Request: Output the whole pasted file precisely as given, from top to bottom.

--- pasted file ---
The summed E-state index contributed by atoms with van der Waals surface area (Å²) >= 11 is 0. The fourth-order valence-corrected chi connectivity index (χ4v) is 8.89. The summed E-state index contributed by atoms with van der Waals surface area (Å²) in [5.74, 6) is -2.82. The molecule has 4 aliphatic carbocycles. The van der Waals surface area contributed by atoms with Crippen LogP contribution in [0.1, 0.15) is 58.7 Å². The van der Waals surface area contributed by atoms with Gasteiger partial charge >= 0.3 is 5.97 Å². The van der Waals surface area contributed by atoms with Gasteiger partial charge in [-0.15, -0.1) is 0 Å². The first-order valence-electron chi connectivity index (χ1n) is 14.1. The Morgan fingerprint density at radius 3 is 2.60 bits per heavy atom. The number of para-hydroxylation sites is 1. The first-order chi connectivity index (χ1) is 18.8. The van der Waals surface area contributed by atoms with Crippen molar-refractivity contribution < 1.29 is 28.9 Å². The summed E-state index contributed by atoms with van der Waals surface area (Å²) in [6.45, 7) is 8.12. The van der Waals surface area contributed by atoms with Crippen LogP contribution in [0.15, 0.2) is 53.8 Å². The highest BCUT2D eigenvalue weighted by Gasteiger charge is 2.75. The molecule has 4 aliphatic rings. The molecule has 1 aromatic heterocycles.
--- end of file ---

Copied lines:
The summed E-state index contributed by atoms with van der Waals surface area (Å²) >= 11 is 0. The fourth-order valence-corrected chi connectivity index (χ4v) is 8.89. The summed E-state index contributed by atoms with van der Waals surface area (Å²) in [5.74, 6) is -2.82. The molecule has 4 aliphatic carbocycles. The van der Waals surface area contributed by atoms with Crippen LogP contribution in [0.1, 0.15) is 58.7 Å². The van der Waals surface area contributed by atoms with Gasteiger partial charge >= 0.3 is 5.97 Å². The van der Waals surface area contributed by atoms with Gasteiger partial charge in [-0.15, -0.1) is 0 Å². The first-order valence-electron chi connectivity index (χ1n) is 14.1. The Morgan fingerprint density at radius 3 is 2.60 bits per heavy atom. The number of para-hydroxylation sites is 1. The first-order chi connectivity index (χ1) is 18.8. The van der Waals surface area contributed by atoms with Crippen molar-refractivity contribution < 1.29 is 28.9 Å². The summed E-state index contributed by atoms with van der Waals surface area (Å²) in [6.45, 7) is 8.12. The van der Waals surface area contributed by atoms with Crippen LogP contribution in [0.15, 0.2) is 53.8 Å². The highest BCUT2D eigenvalue weighted by Gasteiger charge is 2.75. The molecule has 4 aliphatic rings. The molecule has 1 aromatic heterocycles.